In September 2020, three brand-new sculptures installed in Florida cities all melted away in less than a week. And that’s exactly what their creators intended. The wax pieces were part of an “artivism” campaign to bring awareness to Floridians about the seriousness of global warming.

Melting wax sculptures by local artists show the severity of Florida's climate crisis.

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As part of the Florida Climate Crisis crusade, the CLEO Institute, a nonprofit dedicated to “building climate literacy and spurring climate action,” enlisted the help of ad agency Zubi, mixed media production company 1stAveMachine, and award-winning artist and inventor Bob Partington to create three wax constructions that would liquefy over the course of three to five days to reveal hidden messages about the Earth’s environmental emergency.

Florida experienced its fifth-hottest summer on record in 2020, in addition to an overactive hurricane season. “We are experiencing increased temperatures and increased sea level as well,” Yoca Arditi-Rocha, Executive Director of The CLEO Institute, told CNN. “For us, the climate crisis is very relevant, and it’s impacting Floridians in so many ways.”

Partington, of The History Channel’s Thingamabob fame, was tasked with finding ways to illustrate the dangerous effects those increased temperatures and sea levels would have on the state’s residents.

“Florida is such a visually enthralling state,” he said in a press release. “…The Zubi team asked us to hone-in on three icons that represent what Floridians and the world stand to lose — forever — if action is not taken now.”

This melting lifeguard tower illustrates the direct impact of global warming on Florida's beaches and tourism industry.

The first symbol the creative team chose was a lifeguard hut. Unveiled on September 9th at the Philip and Patricia Frost Museum of Science in Miami, the sculpture’s buttery side rails and teal siding gradually softened into mush until a sign reading “More Heat, Less Beach” was uncovered. Zubi Executive Creative Director Ivan Calle said he hoped people would connect the dots between sea-level rise, coastal erosion, and the strength of Florida’s tourism-driven economy.

The second piece, installed on September 18th at ZooTampa, depicted a vibrant Florida panther cub and its mother. After the heat took its toll on the creatures, a buried warning read “More Heat, Less Wildlife.” “Real panthers don’t actually melt,” Calle admitted, “but we wanted to artfully show how extreme heat and other effects of the climate crisis, like rising seas, are a threat to their continued existence, and that’s something all Floridians want to prevent.”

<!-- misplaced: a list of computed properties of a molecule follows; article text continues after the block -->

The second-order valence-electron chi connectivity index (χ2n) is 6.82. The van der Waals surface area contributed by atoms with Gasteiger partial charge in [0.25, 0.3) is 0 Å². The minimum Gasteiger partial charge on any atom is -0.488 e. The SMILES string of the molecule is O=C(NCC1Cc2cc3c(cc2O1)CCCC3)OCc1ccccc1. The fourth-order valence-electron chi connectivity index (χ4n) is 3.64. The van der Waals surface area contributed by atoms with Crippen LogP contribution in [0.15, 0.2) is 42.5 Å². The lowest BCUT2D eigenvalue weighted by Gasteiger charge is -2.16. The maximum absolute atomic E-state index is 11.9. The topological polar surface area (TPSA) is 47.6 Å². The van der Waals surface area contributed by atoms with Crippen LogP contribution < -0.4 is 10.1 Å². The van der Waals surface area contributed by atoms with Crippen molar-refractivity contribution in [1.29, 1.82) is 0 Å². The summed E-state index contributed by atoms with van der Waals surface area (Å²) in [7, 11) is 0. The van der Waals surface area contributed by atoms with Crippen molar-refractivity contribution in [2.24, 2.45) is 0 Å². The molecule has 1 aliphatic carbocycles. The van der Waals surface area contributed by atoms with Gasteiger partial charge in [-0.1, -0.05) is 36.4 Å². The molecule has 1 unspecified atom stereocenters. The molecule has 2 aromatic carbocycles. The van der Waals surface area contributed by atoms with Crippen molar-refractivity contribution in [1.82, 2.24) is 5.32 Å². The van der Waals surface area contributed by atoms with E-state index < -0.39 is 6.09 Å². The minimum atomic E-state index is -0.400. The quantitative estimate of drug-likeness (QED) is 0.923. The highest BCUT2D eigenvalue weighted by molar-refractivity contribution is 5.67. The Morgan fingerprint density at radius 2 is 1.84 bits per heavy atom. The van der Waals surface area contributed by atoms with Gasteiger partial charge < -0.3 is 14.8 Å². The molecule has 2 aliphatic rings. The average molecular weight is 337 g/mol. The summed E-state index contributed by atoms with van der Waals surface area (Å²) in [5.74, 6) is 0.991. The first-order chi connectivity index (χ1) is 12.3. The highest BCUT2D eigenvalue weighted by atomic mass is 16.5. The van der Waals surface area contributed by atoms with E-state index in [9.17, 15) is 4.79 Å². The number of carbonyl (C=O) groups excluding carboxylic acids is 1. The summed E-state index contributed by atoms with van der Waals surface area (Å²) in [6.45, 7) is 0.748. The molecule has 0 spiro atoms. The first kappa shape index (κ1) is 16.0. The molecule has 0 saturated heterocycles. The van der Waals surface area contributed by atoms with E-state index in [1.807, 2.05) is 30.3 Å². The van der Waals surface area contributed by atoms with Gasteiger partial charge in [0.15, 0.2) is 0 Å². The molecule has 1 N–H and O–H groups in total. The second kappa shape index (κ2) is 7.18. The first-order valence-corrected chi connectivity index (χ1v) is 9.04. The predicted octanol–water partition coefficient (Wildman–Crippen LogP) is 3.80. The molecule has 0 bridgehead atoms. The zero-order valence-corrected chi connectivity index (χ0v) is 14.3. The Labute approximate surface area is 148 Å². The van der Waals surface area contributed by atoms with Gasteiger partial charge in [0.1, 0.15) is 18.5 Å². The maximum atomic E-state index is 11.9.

Before they start melting, these sculptures look just like ordinary Florida panthers.

As the heat ramps up throughout the day, the sculptures begin to melt, revealing hard-hitting truths about the Florida climate crisis.

The final composition began its run in the sun on September 24th in front of Orlando’s City Hall, featuring a grandfather and his granddaughter sitting on a park bench, enjoying a day of leisure in the Sunshine State. As the brilliant colors faded and the figure’s wax ice cream cone dissolved, passersby could see the words “More Heat, Less Health.”

“The climate crisis is a threat to our health. From respiratory and cardiovascular disease, to mental health and infectious diseases, we must do more to lower our global warming pollution,” Yoca Arditi-Rocha emphasizes.

For the final sculpture of the series, the artists sculpted a chipper grandfather smiling alongside his young granddaughter.

Even the fact that the original beauty of the sculptures can now only be remembered in photographs points to the fleeting nature of Florida’s beach culture, thriving (pre-COVID-19) tourism industry, and diverse wildlife. The CLEO Institute and the collaborating designers hope the dramatic artworks will motivate residents to join in their environmental battle cry.

For the final sculpture of the series, the artists sculpted a chipper grandfather smiling alongside his young granddaughter.

“Our passion to save our way of living here in Florida is widely shared among so many of us,” Arditi-Rocha notes. “We know this is a topic that has been tremendously politicized, but everyone wants to protect our beautiful beaches, our biodiversity, and our way of living.”